4:51am

Fri January 31, 2014
StoryCorps

When Jeremiah Couldn't Take More Bullying, He Took His Life

Originally published on Fri January 31, 2014 7:09 am

At 14, Jeremiah towered over his classmates. His size and his struggle with a learning disability made Jeremiah a target for bullying.

Five years ago, he took his own life.

Since Jeremiah's death, his father, Jeff Lasater, has devoted himself to preventing bullying of special-needs kids.

"Jeremiah was a kid that was 6'6", 320 pounds. He had a tough time growing up sometimes. ... He was kinda left out a lot of ways," Lasater says. "Really enjoyed photography, football. And if he thought a friend was in trouble, he walked 20 miles to find that friend, you know. I'm very proud that he was my son."

Jeremiah had been bullied since middle school. Lasater says he would tell the school what was going on, but nothing really came of it.

"Me and my wife, we talked about pulling him out, and Jeremiah didn't want to do that," Lasater says. "So he went to high school, and within a month ... he decided that was it."

Oct. 20, 2008, Lasater called his son and asked him if he had done his chores.

"He said, 'Yeah, I did. ... I love you, Dad.' And that's the last time I heard from him," Lasater says.

He later shot himself in a bathroom stall at school during lunch.

"That day, his glasses were destroyed, he was de-pantsed, food thrown on him, called a bunch of names," Lasater says. "Just enough that he couldn't take anymore."

He says the grief never goes away.

"The guilt, you'll always have. I was Jeremiah's parent," Lasater says. "I was supposed to be his protector, so I'm the one that's responsible for that action. You know, people say, 'Well, time heals everything.' Not when it comes to this."

Audio produced for Morning Edition by Yasmina Guerda.

Copyright 2014 NPR. To see more, visit http://www.npr.org/.

Transcript

DAVID GREENE, HOST:

Each Friday we get a glimpse into the lives of everyday people through StoryCorps. Jeff Lasater sat down for an interview with his friend, Drew Cartwright in Thousand Oaks, California. Jeff wanted to talk about his teenage son, Jeremiah, who took his own life five years ago. At 14 years old, Jeremiah towered over his classmates and he struggled with a learning disability.

Despite his size, Jeremiah was a gentle giant and was an easy target for bullying.

DREW CARTWRIGHT: Can you tell me a little bit about Jeremiah?

JEFF LASATER: Jeremiah was a kid that was 6'6" - 320 pounds. He had a tough time growing up sometimes. I mean being awkward the way he was and he was kind of left out a lot of ways. Really enjoyed photography, football. And if he thought a friend was in trouble, he walked 20 miles to find that friend, you know? I'm very proud that he was my son.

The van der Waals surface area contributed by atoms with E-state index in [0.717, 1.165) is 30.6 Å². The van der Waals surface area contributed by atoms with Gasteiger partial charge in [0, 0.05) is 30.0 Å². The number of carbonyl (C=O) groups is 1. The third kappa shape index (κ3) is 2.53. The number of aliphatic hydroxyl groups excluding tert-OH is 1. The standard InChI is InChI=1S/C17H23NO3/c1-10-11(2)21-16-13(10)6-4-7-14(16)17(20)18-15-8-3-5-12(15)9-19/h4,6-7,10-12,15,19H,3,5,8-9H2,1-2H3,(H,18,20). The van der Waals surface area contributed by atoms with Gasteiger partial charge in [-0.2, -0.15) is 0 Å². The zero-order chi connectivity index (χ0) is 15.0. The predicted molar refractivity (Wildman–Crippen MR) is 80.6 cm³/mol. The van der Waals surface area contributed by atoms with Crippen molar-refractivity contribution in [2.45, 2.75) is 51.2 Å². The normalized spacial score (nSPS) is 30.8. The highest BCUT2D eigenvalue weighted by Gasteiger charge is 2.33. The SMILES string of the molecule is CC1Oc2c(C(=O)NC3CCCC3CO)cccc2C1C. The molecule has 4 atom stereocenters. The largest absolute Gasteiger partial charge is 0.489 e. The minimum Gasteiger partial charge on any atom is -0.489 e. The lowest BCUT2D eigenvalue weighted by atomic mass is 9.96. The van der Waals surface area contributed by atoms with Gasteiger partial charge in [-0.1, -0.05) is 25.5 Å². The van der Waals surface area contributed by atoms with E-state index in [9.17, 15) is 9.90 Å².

CARTWRIGHT: He was a special needs young man and he was being tormented by...

LASATER: Severely. He was actually being bullied since middle school. And I constantly went to the school, telling them what's going on and really nothing was done. Me and my wife, we talked about pulling him out, and Jeremiah didn't want to do that. So he went to high school, and within a month in high school, he decided that was it.

October 20, I called him on the phone, asked him if he did his chores. He said, Yeah, I did. Said, I love you, Dad. And that's the last time I heard from him. Two sheriffs showed up on my doorstep and pretty much informed me that Jeremiah killed himself with a gun in the bathroom.

CARTWRIGHT: He took his life during the lunch hour, if I recall.

LASATER: Correct. That day, his glasses were destroyed, he was de-pantsed, food thrown on him, called a bunch of names. Just enough that he couldn't take anymore. You know, I went into that bathroom where he committed suicide and what really shocked me was this is the last thing that my son saw was a crapper. He must have been really distraught.

The grief never goes away. The guilt you'll always have. I was Jeremiah's parent. I was supposed to be his protector, so I'm the one that's responsible for that action. You know, people say, well, time heals everything. Not when it comes to this.

GREENE: That was Jeff Lasater speaking with his friend Drew Cartwright, remembering Jeff's son Jeremiah, who took his own life after being bullied in school. Since Jeremiah's death, Jeff has devoted himself to preventing the bullying of special needs kids. This conversation, like all StoryCorps recordings, is archived at the Library of Congress.

And you can hear more about Jeff and Jeremiah on the StoryCorps podcast. You can find it at NPR.org. Transcript provided by NPR, Copyright NPR.

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